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February 08, 1994 - Image 8

Resource type:
The Michigan Daily, 1994-02-08

Disclaimer: Computer generated plain text may have errors. Read more about this.

Women's Basketball
vs. Michigan State
Tomorrow, 7:30 p.m.
Crisler Arena


vs. I
Tonight, 7:3

Continued from page 1
will be without one of their main offen-
sive forces - Brian Evans.
The6-foot-8 forward dislocated his
right shoulder for the second time in a
month in the firstminute ofplay against
the Buckeyes. Evans averages 11.9
points and 6.1 rebounds per game. The
latter figure is second on the team be-
hind Alan Henderson's 11.2 average.
"Evans has caused us fits," Fisher
said. "If he's unable to play that will
hurt them a lot."
Henderson has inflicted his fair
share of damage upon the Wolverines
in his two-plus seasons with the Hoo-
siers. The junior
grabbed aseason-
h high 16 rebounds
* and hit 13 of 16
year's first con-
test between the
two teams.
Howard, the Big
Ten player of the
Henderson week for his ef-
forts against Pur-
due and Michigan'State last week,
knows that he is in for a physical game
against Henderson.
"It's going to be a battle," Howard
said. "He plays with his back to the
basket real well. It's going to be a
dogfight between us, as well as Michi-
gan and Indiana."
The contest with the Hoosiers be-
gins the second half of the conference
season for both clubs. What may give
the Wolverines an advantage for their
final nine games is the schedule. The
Maize and Blue will play six of those
games in the cozy confines of Crisler
Although Michigan performed
admirably on the road (4-2), Howard
looks forward to being cheered in-
stead of jeered.

Separation helps runne
for NCAA Championsi

As the members of Michigan
men's track team returned to Ann
Arbor this weekend, some came from
the Northwest and some came from
the Southwest. And no one was lost.
For the first time this season the
Wolverines split, traveling to two dif-
ferent sites.
For its team toqualify fortheNCAA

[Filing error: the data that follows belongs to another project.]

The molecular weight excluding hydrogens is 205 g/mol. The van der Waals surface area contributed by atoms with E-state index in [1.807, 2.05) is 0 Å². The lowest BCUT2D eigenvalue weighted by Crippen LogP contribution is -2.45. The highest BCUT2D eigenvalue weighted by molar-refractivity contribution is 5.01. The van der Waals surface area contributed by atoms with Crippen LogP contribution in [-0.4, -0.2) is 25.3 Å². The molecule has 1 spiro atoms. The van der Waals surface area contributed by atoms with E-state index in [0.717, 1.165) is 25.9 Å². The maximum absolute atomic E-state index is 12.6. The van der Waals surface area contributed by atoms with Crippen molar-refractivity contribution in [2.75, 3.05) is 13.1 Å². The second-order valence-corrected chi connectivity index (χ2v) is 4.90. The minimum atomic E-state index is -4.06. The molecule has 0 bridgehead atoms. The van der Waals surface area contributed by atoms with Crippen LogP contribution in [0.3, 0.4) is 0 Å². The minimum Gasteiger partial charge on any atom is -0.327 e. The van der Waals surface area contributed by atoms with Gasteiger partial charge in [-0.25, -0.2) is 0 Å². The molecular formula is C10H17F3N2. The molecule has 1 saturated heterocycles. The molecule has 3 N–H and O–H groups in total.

Championships, the Michigan coach-
ing staff decided to divide it into two
squads - one heading to the Mayo
Invitational at Notre Dame and the other
to the Spartan Relays in East Lansing.
Initially, Michigan coach Jack
Harvey said the coaches planned to
send only two runners to South Bend
but later changed their minds.
"They had an invitational mile at
Notre Dame, and we were interested
in running Scott MacDonald and
Kevin Sullivan," Harvey said. "We
ended up sending nine guys there
instead of going to Michigan State."
Splitting up the team makes it seem
like Michigan's overall performance
would suffer, but for these two meets
it was an advantage.
"Because it's a faster meet, there's

a better chance for some of us to
qualify," junior Nick Carfonta said.
"There's an oversized track, so the
times will be faster and the competi-
tion is a lot better."
The track at Notre Dame is 320
meters instead of the usual 200 meters
for indoor competitions. The advan-
tage of the added circumference be-
comes more noticeable in the longer
running events.
Sullivan, whose time of 3:58.00 in
the mile qualified him for the NCAA
Championships, agreed that the
track's size favors distance runners.
"The turns weren't as tight, and
there weren't as many, so it's defi-
nitely easier," Sullivan said. "I'm re-
ally happy with my performance.
That's the fastest time I've ever run."
MacDonald also turned in a third-
place performance, breaking his four-
minute goal and qualifying for the
national meet with a time of 3:59.40.
The squad in East Lansing also
experienced some success.
Junior Tyrone Wheatley recovered
from a bronchial infection to join the
team for the first time this year. Harvey
was pleased with Wheatley's time of
6.44 seconds in the 55-meter dash.

Michigan coach Steve Fisher will duel Indiana coach Bobby Knight, the
winningest coach in Big Ten history, for first place in the conference tonight.



"Crisler's going to be like that sixth
man that we need," Howard said. "This
is a time when the sixth man helps."
In addition to the aid of the home
crowd, Michigan's players will be
looking out for each other as they at-
tempt to fight their way through the
Hoosiers' patented motion offense.
"We've got to communicate and
fight through those screens" Howard

Should the Wolverines notheareach
other, they might spend all night star-
ing at Indiana firing away from the free